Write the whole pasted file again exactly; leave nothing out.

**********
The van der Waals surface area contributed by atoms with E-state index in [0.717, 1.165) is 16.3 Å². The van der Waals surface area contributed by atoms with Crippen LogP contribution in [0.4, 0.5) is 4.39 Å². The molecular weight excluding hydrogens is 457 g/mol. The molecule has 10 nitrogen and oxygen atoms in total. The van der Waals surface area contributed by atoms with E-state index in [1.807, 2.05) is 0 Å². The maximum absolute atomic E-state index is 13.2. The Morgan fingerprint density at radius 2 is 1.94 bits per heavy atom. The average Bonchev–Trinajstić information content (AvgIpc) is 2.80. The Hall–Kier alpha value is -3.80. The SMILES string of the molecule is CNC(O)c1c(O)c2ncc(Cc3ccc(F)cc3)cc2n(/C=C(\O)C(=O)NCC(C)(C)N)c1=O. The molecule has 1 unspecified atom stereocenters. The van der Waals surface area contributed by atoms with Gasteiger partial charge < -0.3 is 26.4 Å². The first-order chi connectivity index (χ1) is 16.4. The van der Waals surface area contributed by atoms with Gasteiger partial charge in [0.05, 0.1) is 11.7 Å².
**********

The van der Waals surface area contributed by atoms with E-state index in [0.717, 1.165) is 16.3 Å². The van der Waals surface area contributed by atoms with Crippen LogP contribution in [0.4, 0.5) is 4.39 Å². The molecular weight excluding hydrogens is 457 g/mol. The molecule has 10 nitrogen and oxygen atoms in total. The van der Waals surface area contributed by atoms with E-state index in [1.807, 2.05) is 0 Å². The maximum absolute atomic E-state index is 13.2. The Morgan fingerprint density at radius 2 is 1.94 bits per heavy atom. The average Bonchev–Trinajstić information content (AvgIpc) is 2.80. The Hall–Kier alpha value is -3.80. The SMILES string of the molecule is CNC(O)c1c(O)c2ncc(Cc3ccc(F)cc3)cc2n(/C=C(\O)C(=O)NCC(C)(C)N)c1=O. The molecule has 1 unspecified atom stereocenters. The van der Waals surface area contributed by atoms with Gasteiger partial charge < -0.3 is 26.4 Å². The first-order chi connectivity index (χ1) is 16.4. The van der Waals surface area contributed by atoms with Gasteiger partial charge in [0.05, 0.1) is 11.7 Å².